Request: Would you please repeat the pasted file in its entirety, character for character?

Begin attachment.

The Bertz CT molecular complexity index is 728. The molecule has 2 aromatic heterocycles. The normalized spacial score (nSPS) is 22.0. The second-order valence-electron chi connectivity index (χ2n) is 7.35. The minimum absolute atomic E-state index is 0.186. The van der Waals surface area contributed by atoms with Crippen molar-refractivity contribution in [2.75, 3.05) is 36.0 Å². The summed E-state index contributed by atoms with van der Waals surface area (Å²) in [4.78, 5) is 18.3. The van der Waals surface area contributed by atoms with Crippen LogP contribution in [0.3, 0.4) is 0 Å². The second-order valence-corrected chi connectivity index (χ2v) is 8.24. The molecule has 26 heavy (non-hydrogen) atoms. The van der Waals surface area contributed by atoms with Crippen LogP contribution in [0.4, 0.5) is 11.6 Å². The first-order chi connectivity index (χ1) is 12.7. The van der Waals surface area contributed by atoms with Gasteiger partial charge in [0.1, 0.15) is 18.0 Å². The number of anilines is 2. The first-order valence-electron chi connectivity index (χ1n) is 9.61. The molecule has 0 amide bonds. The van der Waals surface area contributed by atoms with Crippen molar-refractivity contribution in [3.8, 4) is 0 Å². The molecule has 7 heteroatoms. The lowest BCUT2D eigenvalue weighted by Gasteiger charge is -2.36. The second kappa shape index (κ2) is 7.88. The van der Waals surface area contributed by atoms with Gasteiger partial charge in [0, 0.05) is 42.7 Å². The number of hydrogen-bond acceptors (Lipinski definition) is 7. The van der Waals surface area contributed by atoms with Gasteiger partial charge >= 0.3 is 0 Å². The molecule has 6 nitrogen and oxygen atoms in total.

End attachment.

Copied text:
The Bertz CT molecular complexity index is 728. The molecule has 2 aromatic heterocycles. The normalized spacial score (nSPS) is 22.0. The second-order valence-electron chi connectivity index (χ2n) is 7.35. The minimum absolute atomic E-state index is 0.186. The van der Waals surface area contributed by atoms with Crippen molar-refractivity contribution in [2.75, 3.05) is 36.0 Å². The summed E-state index contributed by atoms with van der Waals surface area (Å²) in [4.78, 5) is 18.3. The van der Waals surface area contributed by atoms with Crippen LogP contribution in [0.3, 0.4) is 0 Å². The second-order valence-corrected chi connectivity index (χ2v) is 8.24. The molecule has 26 heavy (non-hydrogen) atoms. The van der Waals surface area contributed by atoms with Crippen LogP contribution in [0.4, 0.5) is 11.6 Å². The first-order chi connectivity index (χ1) is 12.7. The van der Waals surface area contributed by atoms with Gasteiger partial charge in [0.1, 0.15) is 18.0 Å². The number of anilines is 2. The first-order valence-electron chi connectivity index (χ1n) is 9.61. The molecule has 0 amide bonds. The van der Waals surface area contributed by atoms with Crippen molar-refractivity contribution in [3.8, 4) is 0 Å². The molecule has 7 heteroatoms. The lowest BCUT2D eigenvalue weighted by Gasteiger charge is -2.36. The second kappa shape index (κ2) is 7.88. The van der Waals surface area contributed by atoms with Gasteiger partial charge in [0, 0.05) is 42.7 Å². The number of hydrogen-bond acceptors (Lipinski definition) is 7. The van der Waals surface area contributed by atoms with Gasteiger partial charge >= 0.3 is 0 Å². The molecule has 6 nitrogen and oxygen atoms in total.